Galesburg Aldermen can approve a package of economic development incentives tonight that has been in the works for most of 2019.
Council documents say the impetus of putting this policy together was the closure of the state of Illinois’ CDAP Revolving Loan Fund, that provided loan-interest business loans for startups and commercial expansions.
These new programs also prioritize wage growth.
Before businesses could qualify for gap financing for creating $15,000/year jobs, but to qualify under this new plan, the jobs created have to be 125 percent of Galesburg’s per capita wage, which is about $21,000 according to 2017 estimates.
Jobs created would have to be at least around $26,000, in theory with that number growing with local wages.
A change from CDAP includes prioritizing commercial and industrial jobs over retail/restaurants since the latter usual provide higher compensation.
This requirement would not be included for downtown businesses. The maximum loan amount would drop fro $750,000 to $250,000.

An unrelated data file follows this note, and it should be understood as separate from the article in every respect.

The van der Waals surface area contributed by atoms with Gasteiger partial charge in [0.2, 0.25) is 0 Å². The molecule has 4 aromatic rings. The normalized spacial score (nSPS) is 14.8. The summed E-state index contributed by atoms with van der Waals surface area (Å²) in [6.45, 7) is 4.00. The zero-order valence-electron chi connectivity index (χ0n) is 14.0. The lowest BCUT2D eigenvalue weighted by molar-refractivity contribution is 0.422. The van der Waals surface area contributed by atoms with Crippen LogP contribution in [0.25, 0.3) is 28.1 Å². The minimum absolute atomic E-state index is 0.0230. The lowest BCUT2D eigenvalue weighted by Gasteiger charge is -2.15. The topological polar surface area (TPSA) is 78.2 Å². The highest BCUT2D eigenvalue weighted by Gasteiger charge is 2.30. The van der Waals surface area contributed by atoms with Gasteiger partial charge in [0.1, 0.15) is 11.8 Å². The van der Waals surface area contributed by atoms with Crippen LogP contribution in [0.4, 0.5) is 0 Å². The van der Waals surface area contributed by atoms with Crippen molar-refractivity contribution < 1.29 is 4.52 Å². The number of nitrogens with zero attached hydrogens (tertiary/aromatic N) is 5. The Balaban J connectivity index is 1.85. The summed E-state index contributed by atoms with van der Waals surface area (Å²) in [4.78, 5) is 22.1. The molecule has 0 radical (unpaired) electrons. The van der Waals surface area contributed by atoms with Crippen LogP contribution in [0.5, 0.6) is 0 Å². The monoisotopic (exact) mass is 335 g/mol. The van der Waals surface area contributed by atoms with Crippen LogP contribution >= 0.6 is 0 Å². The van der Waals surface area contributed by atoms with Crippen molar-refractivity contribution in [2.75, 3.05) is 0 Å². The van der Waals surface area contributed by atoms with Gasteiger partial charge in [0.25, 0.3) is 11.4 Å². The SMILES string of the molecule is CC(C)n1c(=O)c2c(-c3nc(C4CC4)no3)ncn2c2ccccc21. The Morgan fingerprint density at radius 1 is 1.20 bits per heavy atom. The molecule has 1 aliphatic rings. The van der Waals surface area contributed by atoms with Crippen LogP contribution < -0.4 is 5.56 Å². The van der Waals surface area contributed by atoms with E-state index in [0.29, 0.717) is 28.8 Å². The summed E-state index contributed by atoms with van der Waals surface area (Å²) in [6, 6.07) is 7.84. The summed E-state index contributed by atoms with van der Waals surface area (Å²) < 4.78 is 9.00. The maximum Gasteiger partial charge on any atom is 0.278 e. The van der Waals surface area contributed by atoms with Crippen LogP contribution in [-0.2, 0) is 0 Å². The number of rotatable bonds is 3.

Larger employers can qualify for the maximum if they are creating at least 50 jobs and making a capital investment of $1 million or greater.
Aldermen could also approve zoning ordinance for cannabis businesses to operate in Galesburg.
This would lay the framework for cannabis businesses like infusers, cultivators and dispensaries can operate.
Most immediately it affects Nature’s Treatment of Illinois that announced last week that they will set up shop by Jan. 1 in the former Aldi grocery store on Henderson and Main Streets.
Part of the ordinance would be a 3 percent sales tax on recreational cannabis on top of the 8.75 percent already assessed.
However, the council also can approve a developer’s agreement with Nature’s Treatment to abate 1.5 percent of the cannabis tax until 2021.
Council can also approve purchasing several properties from the Knox County trustee at a cost of $823 per property.
A pair of those, 140 and 144 E. Main St. are dilapidated storefronts in between 156 East and Merle Norman Cosmetics, that caught on fire in 2014.
The others are residential properties on Liberty, Farnham, Lincoln and East First streets.